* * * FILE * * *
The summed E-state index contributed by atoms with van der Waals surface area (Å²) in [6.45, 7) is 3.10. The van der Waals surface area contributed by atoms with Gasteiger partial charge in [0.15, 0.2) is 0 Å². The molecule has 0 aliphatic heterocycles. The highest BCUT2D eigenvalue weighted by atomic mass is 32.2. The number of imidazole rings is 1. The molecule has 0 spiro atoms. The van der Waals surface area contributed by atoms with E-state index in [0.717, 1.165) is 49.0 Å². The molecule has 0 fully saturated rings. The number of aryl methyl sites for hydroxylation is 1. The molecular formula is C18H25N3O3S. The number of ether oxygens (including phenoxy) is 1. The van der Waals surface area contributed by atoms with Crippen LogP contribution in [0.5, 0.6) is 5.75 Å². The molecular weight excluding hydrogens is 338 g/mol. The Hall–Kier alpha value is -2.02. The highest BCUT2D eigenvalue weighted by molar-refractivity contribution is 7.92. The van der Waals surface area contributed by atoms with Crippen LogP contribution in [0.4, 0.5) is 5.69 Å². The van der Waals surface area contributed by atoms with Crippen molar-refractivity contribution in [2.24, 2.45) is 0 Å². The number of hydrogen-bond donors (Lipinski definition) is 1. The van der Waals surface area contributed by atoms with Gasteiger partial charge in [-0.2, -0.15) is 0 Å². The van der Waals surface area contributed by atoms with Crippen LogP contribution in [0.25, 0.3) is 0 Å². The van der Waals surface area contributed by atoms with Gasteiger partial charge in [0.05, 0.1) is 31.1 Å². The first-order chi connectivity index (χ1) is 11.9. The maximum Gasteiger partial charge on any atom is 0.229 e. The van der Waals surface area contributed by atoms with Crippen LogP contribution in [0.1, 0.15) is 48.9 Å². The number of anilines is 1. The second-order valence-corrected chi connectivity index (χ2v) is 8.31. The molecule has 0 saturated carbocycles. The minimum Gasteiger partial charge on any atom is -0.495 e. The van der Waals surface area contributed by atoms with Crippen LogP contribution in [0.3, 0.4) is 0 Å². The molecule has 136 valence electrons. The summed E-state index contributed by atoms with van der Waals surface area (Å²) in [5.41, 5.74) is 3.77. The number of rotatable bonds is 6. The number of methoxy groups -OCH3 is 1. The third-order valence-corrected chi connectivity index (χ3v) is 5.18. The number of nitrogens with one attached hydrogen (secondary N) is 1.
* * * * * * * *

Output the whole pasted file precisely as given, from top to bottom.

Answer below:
The summed E-state index contributed by atoms with van der Waals surface area (Å²) in [6.45, 7) is 3.10. The van der Waals surface area contributed by atoms with Gasteiger partial charge in [0.15, 0.2) is 0 Å². The molecule has 0 aliphatic heterocycles. The highest BCUT2D eigenvalue weighted by atomic mass is 32.2. The number of imidazole rings is 1. The molecule has 0 spiro atoms. The van der Waals surface area contributed by atoms with E-state index in [0.717, 1.165) is 49.0 Å². The molecule has 0 fully saturated rings. The number of aryl methyl sites for hydroxylation is 1. The molecular formula is C18H25N3O3S. The number of ether oxygens (including phenoxy) is 1. The van der Waals surface area contributed by atoms with Crippen LogP contribution in [0.5, 0.6) is 5.75 Å². The molecular weight excluding hydrogens is 338 g/mol. The Hall–Kier alpha value is -2.02. The highest BCUT2D eigenvalue weighted by molar-refractivity contribution is 7.92. The van der Waals surface area contributed by atoms with Crippen LogP contribution in [0.4, 0.5) is 5.69 Å². The van der Waals surface area contributed by atoms with Crippen molar-refractivity contribution in [2.24, 2.45) is 0 Å². The number of hydrogen-bond donors (Lipinski definition) is 1. The van der Waals surface area contributed by atoms with Gasteiger partial charge in [-0.2, -0.15) is 0 Å². The van der Waals surface area contributed by atoms with Crippen LogP contribution in [0.25, 0.3) is 0 Å². The van der Waals surface area contributed by atoms with Gasteiger partial charge in [0.05, 0.1) is 31.1 Å². The first-order chi connectivity index (χ1) is 11.9. The maximum Gasteiger partial charge on any atom is 0.229 e. The van der Waals surface area contributed by atoms with Crippen LogP contribution in [0.1, 0.15) is 48.9 Å². The number of anilines is 1. The second-order valence-corrected chi connectivity index (χ2v) is 8.31. The molecule has 0 saturated carbocycles. The minimum Gasteiger partial charge on any atom is -0.495 e. The van der Waals surface area contributed by atoms with Crippen LogP contribution in [0.3, 0.4) is 0 Å². The molecule has 136 valence electrons. The summed E-state index contributed by atoms with van der Waals surface area (Å²) in [5.41, 5.74) is 3.77. The number of rotatable bonds is 6. The number of methoxy groups -OCH3 is 1. The third-order valence-corrected chi connectivity index (χ3v) is 5.18. The number of nitrogens with one attached hydrogen (secondary N) is 1.